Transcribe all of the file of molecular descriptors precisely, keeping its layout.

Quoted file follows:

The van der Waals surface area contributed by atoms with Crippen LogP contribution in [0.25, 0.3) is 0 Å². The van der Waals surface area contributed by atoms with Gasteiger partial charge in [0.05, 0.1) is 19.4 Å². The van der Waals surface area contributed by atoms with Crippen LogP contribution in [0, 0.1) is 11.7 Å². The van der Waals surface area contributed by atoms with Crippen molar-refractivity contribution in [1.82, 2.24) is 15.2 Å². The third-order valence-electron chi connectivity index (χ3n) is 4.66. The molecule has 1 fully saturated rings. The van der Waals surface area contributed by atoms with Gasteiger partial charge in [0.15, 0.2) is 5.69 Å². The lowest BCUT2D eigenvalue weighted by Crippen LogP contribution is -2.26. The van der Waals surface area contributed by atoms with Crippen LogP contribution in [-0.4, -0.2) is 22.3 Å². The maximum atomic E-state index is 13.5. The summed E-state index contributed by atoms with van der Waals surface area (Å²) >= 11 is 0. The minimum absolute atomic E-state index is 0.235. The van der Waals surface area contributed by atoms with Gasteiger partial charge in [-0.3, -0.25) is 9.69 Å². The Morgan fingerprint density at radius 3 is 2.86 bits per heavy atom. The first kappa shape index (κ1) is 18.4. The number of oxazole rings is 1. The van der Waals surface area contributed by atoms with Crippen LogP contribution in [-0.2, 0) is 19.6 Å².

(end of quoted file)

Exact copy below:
The van der Waals surface area contributed by atoms with Crippen LogP contribution in [0.25, 0.3) is 0 Å². The van der Waals surface area contributed by atoms with Gasteiger partial charge in [0.05, 0.1) is 19.4 Å². The van der Waals surface area contributed by atoms with Crippen LogP contribution in [0, 0.1) is 11.7 Å². The van der Waals surface area contributed by atoms with Crippen molar-refractivity contribution in [1.82, 2.24) is 15.2 Å². The third-order valence-electron chi connectivity index (χ3n) is 4.66. The molecule has 1 fully saturated rings. The van der Waals surface area contributed by atoms with Gasteiger partial charge in [0.15, 0.2) is 5.69 Å². The lowest BCUT2D eigenvalue weighted by Crippen LogP contribution is -2.26. The van der Waals surface area contributed by atoms with Crippen LogP contribution in [-0.4, -0.2) is 22.3 Å². The maximum atomic E-state index is 13.5. The summed E-state index contributed by atoms with van der Waals surface area (Å²) >= 11 is 0. The minimum absolute atomic E-state index is 0.235. The van der Waals surface area contributed by atoms with Gasteiger partial charge in [-0.3, -0.25) is 9.69 Å². The Morgan fingerprint density at radius 3 is 2.86 bits per heavy atom. The first kappa shape index (κ1) is 18.4. The number of oxazole rings is 1. The van der Waals surface area contributed by atoms with Crippen LogP contribution in [-0.2, 0) is 19.6 Å².